Development in the Ubuntu ecosystem can take many forms: You can help in the maintenance of packages in the repositories, work on the Ubuntu operating system itself or even create new software that runs on Ubuntu.
Learning the Fundamentals
Before diving into development, it’s important to understand how the many systems and mechanisms by which Ubuntu software is used, created and distributed.
The Ubuntu Debian Connection
“Every Debian developer is also an Ubuntu developer, because one way to contribute to Ubuntu is to contribute to Debian”. - Mark Shuttleworth
Ubuntu is proudly based on Debian and the developers from both projects work closely together. Anyone looking to contribute should learn about the long and symbiotic relationship they share.
Ubuntu and Debian
The Ubuntu Repositories
Ubuntu’s software repositories are split into four main components - Main, Restricted, Universe, and Multiverse. Knowing the differences between them is important for contributing to Ubuntu easily and efficiently.
An overview of Ubuntu Repositories
Ubuntu Packaging Guide
The Ubuntu Packaging Guide is the defacto guide on Ubuntu Development and packaging. Within you will learn the important players, processes and tools needed for Ubuntu development. The guide is made available to the community in a number of formats and languages.
Read the Ubuntu Packaging Guide
Maintaining Ubuntu Software
Ubuntu, like other Linux distributions, relies on a vast collection of software packages in storage locations called repositories. The majority of these packages are maintained by members of the community who dedicate their time to ensuring they stay updated and available for all to use.
Ubuntu software is distributed in the form of “packages”, that all work together to provide the software our users interact with on a daily basis. These packages need regular maintenance to remain useful. Helping maintain and update outdated or buggy packages is one of the best ways to sharpen your packaging skills.
Find packages that need help with Merge-O-Matic
Get your work into Ubuntu with the help of sponsors
Becoming an Ubuntu Developer
Ubuntu is a complex operating system, and as such, relies on teams of developers working together to ensure its stability and sustainability. This process is transparent to the public, and open to any contributor who demonstrates the necessary skills and commitment to the project.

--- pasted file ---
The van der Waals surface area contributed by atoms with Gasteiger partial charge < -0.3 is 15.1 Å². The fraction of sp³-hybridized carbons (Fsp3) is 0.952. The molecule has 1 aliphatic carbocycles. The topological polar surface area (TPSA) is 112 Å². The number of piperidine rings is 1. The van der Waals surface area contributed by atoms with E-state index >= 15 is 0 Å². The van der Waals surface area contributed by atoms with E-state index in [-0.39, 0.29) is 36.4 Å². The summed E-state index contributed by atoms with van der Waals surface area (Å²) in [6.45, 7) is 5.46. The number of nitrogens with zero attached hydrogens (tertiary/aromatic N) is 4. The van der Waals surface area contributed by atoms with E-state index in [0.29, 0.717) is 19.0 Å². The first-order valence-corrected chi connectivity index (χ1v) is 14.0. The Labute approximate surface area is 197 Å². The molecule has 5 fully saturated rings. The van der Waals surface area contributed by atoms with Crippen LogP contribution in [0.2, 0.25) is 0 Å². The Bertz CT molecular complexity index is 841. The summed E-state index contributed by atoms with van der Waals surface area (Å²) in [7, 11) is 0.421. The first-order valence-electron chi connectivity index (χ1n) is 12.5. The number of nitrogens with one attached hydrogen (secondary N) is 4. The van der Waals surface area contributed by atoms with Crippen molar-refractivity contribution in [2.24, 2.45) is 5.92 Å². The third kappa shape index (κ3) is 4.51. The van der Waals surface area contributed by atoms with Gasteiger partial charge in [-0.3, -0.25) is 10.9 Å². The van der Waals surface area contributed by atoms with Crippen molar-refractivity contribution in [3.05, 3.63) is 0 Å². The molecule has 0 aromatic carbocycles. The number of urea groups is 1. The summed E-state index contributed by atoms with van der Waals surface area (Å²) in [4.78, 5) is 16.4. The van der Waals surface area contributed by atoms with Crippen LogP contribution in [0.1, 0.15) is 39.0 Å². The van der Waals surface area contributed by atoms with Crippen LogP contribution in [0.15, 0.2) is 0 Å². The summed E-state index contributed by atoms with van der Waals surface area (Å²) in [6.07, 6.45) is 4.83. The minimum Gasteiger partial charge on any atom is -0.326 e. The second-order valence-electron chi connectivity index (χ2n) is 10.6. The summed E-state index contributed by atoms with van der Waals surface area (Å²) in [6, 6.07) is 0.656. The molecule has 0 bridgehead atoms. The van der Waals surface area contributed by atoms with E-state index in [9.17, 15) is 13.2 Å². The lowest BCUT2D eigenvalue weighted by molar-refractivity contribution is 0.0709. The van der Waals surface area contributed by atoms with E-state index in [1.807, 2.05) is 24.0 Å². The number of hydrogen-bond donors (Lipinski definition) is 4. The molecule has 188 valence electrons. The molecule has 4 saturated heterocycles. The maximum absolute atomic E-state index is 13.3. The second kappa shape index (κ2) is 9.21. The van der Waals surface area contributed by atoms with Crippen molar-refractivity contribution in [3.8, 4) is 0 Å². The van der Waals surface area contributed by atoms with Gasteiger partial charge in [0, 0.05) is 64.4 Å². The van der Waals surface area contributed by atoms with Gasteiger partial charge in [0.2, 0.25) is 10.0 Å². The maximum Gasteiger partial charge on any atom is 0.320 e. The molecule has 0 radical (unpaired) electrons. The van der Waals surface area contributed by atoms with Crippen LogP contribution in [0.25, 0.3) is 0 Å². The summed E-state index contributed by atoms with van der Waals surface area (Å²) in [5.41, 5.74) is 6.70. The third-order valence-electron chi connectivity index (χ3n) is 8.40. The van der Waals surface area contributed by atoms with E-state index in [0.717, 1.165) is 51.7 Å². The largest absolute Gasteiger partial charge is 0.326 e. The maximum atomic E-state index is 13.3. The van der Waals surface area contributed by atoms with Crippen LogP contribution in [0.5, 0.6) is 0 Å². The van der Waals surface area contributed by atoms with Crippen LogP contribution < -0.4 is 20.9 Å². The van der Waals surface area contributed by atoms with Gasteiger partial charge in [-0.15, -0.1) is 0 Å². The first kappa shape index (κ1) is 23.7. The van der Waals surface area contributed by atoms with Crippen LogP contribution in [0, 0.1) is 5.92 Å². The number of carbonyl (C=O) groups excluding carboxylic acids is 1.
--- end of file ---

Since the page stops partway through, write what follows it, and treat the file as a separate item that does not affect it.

Explore Ubuntu Development
Making Software for Ubuntu
As the developers’ choice of operating systems, Ubuntu provides numerous avenues for creating new software. Developers can pursue traditional debian package development, build universal and sandboxed Snap applications or even create JuJu Charms for container orchestration.
The majority of source packages in Ubuntu are copied unmodified from Debian, therefore the best route for getting packages into Ubuntu is through Debian. Not only will this help ensure your application is available to Ubuntu users, but to those using Debian and the many Ubuntu flavors, remixes and derivatives.
Debian Packaging Tutorial
Ubuntu New Package Process
Snaps are app packages for desktop, cloud and IoT that are easy to install, secure, cross‐platform and dependency‐free. Snaps are discoverable and installable from the Snap Store, the app store for Linux with an audience of millions.
Official Snap documentation
Juju charms are deployment and service orchestration scripts that enable people to deploy services onto Ubuntu clouds on EC2, HP Cloud, and OpenStack (among others). Since Juju charms can be written in any language, it’s a good way for the devops experts to share deployment and management scripts with the community.
Software Development IRC Channels
#ubuntu-devel IRC Channel
#ubuntu-app-devel IRC Channel
#ubuntu-packaging IRC Channel
#kubuntu-devel IRC Channel
#lubuntu-devel IRC Channel
#ubuntustudio-devel IRC Channel
#xubuntu-devel IRC Channel
Software Development Mailing Lists
Ubuntu Development Mailing List
Ubuntu Development Discussion Mailing List
Ubuntu App Development Mailing List
Ubuntu Accessibility Development Mailing List
Kubuntu Development Mailing List
Lubuntu Development Mailing List
Ubuntu Kylin Development Mailing List
Ubuntu Studio Development Mailing List
Xubuntu Development Mailing List